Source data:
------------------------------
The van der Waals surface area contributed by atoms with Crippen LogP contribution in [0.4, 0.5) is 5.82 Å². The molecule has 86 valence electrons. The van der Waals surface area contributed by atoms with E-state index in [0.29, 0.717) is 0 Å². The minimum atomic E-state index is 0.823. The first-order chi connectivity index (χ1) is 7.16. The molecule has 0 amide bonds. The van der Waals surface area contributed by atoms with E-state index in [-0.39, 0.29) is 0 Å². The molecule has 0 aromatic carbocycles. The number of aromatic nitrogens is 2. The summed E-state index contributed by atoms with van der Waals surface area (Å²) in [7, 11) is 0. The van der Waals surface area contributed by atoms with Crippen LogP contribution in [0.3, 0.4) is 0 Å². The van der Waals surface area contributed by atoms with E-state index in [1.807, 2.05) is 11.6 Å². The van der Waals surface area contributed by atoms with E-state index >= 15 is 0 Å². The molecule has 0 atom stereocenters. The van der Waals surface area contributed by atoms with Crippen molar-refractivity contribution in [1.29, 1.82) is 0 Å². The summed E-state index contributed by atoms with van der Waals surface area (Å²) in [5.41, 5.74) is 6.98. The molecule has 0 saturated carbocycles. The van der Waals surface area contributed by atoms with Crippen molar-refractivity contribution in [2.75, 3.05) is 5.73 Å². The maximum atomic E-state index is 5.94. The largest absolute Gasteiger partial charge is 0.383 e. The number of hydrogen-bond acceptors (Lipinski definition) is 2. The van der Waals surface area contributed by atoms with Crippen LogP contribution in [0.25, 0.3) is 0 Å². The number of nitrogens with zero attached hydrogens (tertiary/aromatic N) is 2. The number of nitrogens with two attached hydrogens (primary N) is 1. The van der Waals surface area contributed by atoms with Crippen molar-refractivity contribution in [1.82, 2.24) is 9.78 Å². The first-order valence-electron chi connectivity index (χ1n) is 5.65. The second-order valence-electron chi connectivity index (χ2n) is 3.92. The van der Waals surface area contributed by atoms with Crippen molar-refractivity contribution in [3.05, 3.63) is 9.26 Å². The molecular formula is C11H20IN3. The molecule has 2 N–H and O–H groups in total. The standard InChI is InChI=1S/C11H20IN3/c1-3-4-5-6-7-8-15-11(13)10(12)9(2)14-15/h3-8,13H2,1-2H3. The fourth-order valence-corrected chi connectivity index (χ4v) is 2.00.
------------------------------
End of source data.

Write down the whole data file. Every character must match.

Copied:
The van der Waals surface area contributed by atoms with Crippen LogP contribution in [0.4, 0.5) is 5.82 Å². The molecule has 86 valence electrons. The van der Waals surface area contributed by atoms with E-state index in [0.29, 0.717) is 0 Å². The minimum atomic E-state index is 0.823. The first-order chi connectivity index (χ1) is 7.16. The molecule has 0 amide bonds. The van der Waals surface area contributed by atoms with E-state index in [-0.39, 0.29) is 0 Å². The molecule has 0 aromatic carbocycles. The number of aromatic nitrogens is 2. The summed E-state index contributed by atoms with van der Waals surface area (Å²) in [7, 11) is 0. The van der Waals surface area contributed by atoms with Crippen LogP contribution in [0.3, 0.4) is 0 Å². The van der Waals surface area contributed by atoms with E-state index in [1.807, 2.05) is 11.6 Å². The van der Waals surface area contributed by atoms with E-state index >= 15 is 0 Å². The molecule has 0 atom stereocenters. The van der Waals surface area contributed by atoms with Crippen molar-refractivity contribution in [1.29, 1.82) is 0 Å². The summed E-state index contributed by atoms with van der Waals surface area (Å²) in [5.41, 5.74) is 6.98. The molecule has 0 saturated carbocycles. The van der Waals surface area contributed by atoms with Crippen molar-refractivity contribution in [2.75, 3.05) is 5.73 Å². The maximum atomic E-state index is 5.94. The largest absolute Gasteiger partial charge is 0.383 e. The number of hydrogen-bond acceptors (Lipinski definition) is 2. The van der Waals surface area contributed by atoms with Crippen LogP contribution in [0.25, 0.3) is 0 Å². The number of nitrogens with zero attached hydrogens (tertiary/aromatic N) is 2. The number of nitrogens with two attached hydrogens (primary N) is 1. The van der Waals surface area contributed by atoms with Crippen molar-refractivity contribution in [1.82, 2.24) is 9.78 Å². The first-order valence-electron chi connectivity index (χ1n) is 5.65. The second-order valence-electron chi connectivity index (χ2n) is 3.92. The van der Waals surface area contributed by atoms with Crippen molar-refractivity contribution in [3.05, 3.63) is 9.26 Å². The molecular formula is C11H20IN3. The molecule has 2 N–H and O–H groups in total. The standard InChI is InChI=1S/C11H20IN3/c1-3-4-5-6-7-8-15-11(13)10(12)9(2)14-15/h3-8,13H2,1-2H3. The fourth-order valence-corrected chi connectivity index (χ4v) is 2.00.